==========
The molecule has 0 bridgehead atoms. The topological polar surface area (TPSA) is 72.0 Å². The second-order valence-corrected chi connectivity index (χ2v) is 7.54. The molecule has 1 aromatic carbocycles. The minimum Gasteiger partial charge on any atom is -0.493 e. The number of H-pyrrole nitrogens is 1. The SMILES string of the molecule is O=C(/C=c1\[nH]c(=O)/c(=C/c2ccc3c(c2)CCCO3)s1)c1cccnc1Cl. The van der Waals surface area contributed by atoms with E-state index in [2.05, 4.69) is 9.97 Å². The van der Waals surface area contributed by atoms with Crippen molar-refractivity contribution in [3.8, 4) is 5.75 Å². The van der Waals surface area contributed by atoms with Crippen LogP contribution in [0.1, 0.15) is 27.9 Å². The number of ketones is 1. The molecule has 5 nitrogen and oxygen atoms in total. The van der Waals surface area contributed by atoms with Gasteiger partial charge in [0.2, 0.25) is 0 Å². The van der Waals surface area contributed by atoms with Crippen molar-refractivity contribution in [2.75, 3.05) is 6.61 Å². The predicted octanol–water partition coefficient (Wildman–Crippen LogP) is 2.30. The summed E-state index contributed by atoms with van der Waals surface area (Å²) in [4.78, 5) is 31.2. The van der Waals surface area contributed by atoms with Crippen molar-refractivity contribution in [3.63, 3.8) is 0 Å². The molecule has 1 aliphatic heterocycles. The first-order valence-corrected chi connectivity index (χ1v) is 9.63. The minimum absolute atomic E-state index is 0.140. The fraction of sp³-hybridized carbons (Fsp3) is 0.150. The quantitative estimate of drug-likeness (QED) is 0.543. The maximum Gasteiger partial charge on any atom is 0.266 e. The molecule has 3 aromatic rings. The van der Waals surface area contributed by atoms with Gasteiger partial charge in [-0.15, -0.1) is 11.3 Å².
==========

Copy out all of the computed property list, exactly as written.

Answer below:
The molecule has 0 bridgehead atoms. The topological polar surface area (TPSA) is 72.0 Å². The second-order valence-corrected chi connectivity index (χ2v) is 7.54. The molecule has 1 aromatic carbocycles. The minimum Gasteiger partial charge on any atom is -0.493 e. The number of H-pyrrole nitrogens is 1. The SMILES string of the molecule is O=C(/C=c1\[nH]c(=O)/c(=C/c2ccc3c(c2)CCCO3)s1)c1cccnc1Cl. The van der Waals surface area contributed by atoms with E-state index in [2.05, 4.69) is 9.97 Å². The van der Waals surface area contributed by atoms with Crippen molar-refractivity contribution in [3.8, 4) is 5.75 Å². The van der Waals surface area contributed by atoms with Crippen LogP contribution in [0.1, 0.15) is 27.9 Å². The number of ketones is 1. The molecule has 5 nitrogen and oxygen atoms in total. The van der Waals surface area contributed by atoms with Gasteiger partial charge in [0.2, 0.25) is 0 Å². The van der Waals surface area contributed by atoms with Crippen molar-refractivity contribution in [2.75, 3.05) is 6.61 Å². The predicted octanol–water partition coefficient (Wildman–Crippen LogP) is 2.30. The summed E-state index contributed by atoms with van der Waals surface area (Å²) in [4.78, 5) is 31.2. The van der Waals surface area contributed by atoms with Crippen molar-refractivity contribution in [3.63, 3.8) is 0 Å². The molecule has 1 aliphatic heterocycles. The first-order valence-corrected chi connectivity index (χ1v) is 9.63. The minimum absolute atomic E-state index is 0.140. The fraction of sp³-hybridized carbons (Fsp3) is 0.150. The quantitative estimate of drug-likeness (QED) is 0.543. The maximum Gasteiger partial charge on any atom is 0.266 e. The molecule has 3 aromatic rings. The van der Waals surface area contributed by atoms with Gasteiger partial charge in [-0.15, -0.1) is 11.3 Å².